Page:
My Lords, I join the noble and learned Lord, Lord Falconer of Thoroton, in congratulating the noble Lord, Lord Dunlop, on his maiden speech and in welcoming him, on behalf of these Benches, to his new position.
I start with two general observations on justice issues. Others on these Benches will speak on devolution and constitutional issues. First, I hope that this Government, now untrammelled by the constraints of coalition with my party, will nevertheless continue to test all their proposals against the fundamental values of human rights and liberty that have, in the past, been championed by both our parties. Secondly, I hope that this Government will maintain a commitment to the rule of law in its widest sense—embracing the concepts that government may not act unlawfully without challenge, that all citizens must have genuine access to justice and that our Government must faithfully abide by all their international obligations. These concepts are easy to state and all too easy for Governments to affirm, but they can nevertheless be challenging for Governments to achieve in practice.
It is against those benchmarks that I approach this Queen’s Speech. In the justice area there are several proposals which are to be welcomed. I will mention just four. First, the proposed policing and criminal justice Bill promises that 17 year-olds will be treated as children under all the provisions of the Police and Criminal Evidence Act, bringing English law into line with the UN Convention on the Rights of the Child and the European Convention on Human Rights, and in particular ensuring that 17 year-olds have a legal right to be interviewed in the presence of an appropriate adult.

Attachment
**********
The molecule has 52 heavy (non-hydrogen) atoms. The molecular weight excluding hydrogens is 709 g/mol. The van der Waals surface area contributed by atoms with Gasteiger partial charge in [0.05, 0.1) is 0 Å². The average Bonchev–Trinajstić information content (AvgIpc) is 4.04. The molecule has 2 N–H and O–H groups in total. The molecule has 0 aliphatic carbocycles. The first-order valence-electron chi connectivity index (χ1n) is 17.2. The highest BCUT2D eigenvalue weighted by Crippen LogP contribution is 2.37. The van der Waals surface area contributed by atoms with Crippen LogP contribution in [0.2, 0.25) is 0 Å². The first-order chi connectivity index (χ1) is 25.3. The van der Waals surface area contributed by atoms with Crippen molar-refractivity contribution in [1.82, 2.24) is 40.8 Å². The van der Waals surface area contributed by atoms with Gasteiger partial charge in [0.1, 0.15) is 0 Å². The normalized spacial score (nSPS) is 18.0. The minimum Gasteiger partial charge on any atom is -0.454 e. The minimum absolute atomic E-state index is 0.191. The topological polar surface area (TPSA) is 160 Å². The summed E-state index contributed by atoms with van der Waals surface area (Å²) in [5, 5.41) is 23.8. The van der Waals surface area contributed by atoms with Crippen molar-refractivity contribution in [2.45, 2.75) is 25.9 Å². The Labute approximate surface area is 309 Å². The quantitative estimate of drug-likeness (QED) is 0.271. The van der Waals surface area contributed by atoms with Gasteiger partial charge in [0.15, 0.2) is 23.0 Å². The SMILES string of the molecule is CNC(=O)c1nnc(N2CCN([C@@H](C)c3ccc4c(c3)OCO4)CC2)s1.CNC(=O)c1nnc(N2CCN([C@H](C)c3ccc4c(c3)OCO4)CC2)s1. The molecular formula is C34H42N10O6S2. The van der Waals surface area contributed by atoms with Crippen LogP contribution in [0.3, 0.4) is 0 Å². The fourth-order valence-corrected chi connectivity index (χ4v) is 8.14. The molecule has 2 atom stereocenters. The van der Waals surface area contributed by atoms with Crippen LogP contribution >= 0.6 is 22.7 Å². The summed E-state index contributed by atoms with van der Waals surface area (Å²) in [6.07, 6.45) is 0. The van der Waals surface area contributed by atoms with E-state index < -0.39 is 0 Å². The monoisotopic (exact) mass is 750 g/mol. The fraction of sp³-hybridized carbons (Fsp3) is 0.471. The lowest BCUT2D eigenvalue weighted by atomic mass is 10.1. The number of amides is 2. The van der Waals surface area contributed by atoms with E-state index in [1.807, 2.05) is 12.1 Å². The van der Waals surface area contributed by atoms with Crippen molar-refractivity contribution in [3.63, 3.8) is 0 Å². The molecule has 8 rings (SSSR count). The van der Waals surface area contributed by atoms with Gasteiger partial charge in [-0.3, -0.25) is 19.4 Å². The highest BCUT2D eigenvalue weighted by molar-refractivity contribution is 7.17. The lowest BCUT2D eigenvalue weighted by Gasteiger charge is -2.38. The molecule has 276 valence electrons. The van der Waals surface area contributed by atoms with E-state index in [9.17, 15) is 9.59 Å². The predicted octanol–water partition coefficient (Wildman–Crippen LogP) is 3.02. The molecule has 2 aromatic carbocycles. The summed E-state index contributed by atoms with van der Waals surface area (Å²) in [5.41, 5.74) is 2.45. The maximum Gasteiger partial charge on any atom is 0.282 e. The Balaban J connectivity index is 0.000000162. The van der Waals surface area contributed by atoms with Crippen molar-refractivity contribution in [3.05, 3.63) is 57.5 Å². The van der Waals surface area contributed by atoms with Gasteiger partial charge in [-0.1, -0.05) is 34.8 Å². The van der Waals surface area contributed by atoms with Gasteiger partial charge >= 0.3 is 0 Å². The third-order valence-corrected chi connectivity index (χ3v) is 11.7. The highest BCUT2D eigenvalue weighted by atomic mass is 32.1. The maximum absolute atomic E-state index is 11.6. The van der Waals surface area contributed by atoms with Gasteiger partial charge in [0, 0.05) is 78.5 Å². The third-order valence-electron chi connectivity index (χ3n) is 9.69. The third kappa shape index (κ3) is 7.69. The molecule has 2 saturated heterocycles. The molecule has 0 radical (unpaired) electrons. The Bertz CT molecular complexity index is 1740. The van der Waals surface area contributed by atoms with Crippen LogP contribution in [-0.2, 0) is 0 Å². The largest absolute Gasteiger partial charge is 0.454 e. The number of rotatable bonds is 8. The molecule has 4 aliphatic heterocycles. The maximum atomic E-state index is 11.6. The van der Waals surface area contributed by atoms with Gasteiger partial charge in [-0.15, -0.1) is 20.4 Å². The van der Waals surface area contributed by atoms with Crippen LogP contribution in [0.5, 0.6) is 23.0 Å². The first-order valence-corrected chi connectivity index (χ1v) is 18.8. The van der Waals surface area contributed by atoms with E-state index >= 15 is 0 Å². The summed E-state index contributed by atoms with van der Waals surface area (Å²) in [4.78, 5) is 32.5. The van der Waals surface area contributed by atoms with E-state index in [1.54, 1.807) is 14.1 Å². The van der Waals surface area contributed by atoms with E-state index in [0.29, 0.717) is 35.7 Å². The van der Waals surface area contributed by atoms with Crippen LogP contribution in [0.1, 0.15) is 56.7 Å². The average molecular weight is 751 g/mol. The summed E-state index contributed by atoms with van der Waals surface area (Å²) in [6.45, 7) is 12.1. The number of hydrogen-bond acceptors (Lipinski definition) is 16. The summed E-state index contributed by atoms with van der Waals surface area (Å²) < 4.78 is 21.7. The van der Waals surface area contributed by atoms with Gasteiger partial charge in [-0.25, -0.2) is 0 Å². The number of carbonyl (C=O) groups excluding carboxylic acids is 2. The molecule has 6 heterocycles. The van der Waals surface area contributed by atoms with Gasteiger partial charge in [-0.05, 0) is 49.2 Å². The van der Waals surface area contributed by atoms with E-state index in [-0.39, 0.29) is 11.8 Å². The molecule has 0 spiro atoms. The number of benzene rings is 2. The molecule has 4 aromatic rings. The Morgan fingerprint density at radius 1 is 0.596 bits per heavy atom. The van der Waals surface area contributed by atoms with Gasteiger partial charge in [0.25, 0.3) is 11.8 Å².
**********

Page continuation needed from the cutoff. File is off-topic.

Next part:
Secondly, the Government’s proposed amendments to the Mental Health Act should end the scandal of patients, often children, who are suffering from serious mental illness being locked up in police custody for want of appropriate places of safety. But if the legislation is to work, the Government must ensure that there are always safe mental health facilities available for emergency admissions, and that these are convenient for patients’ homes and families. The Government claim to be serious about giving parity of esteem to mental and physical health. This will be an early test of their resolve.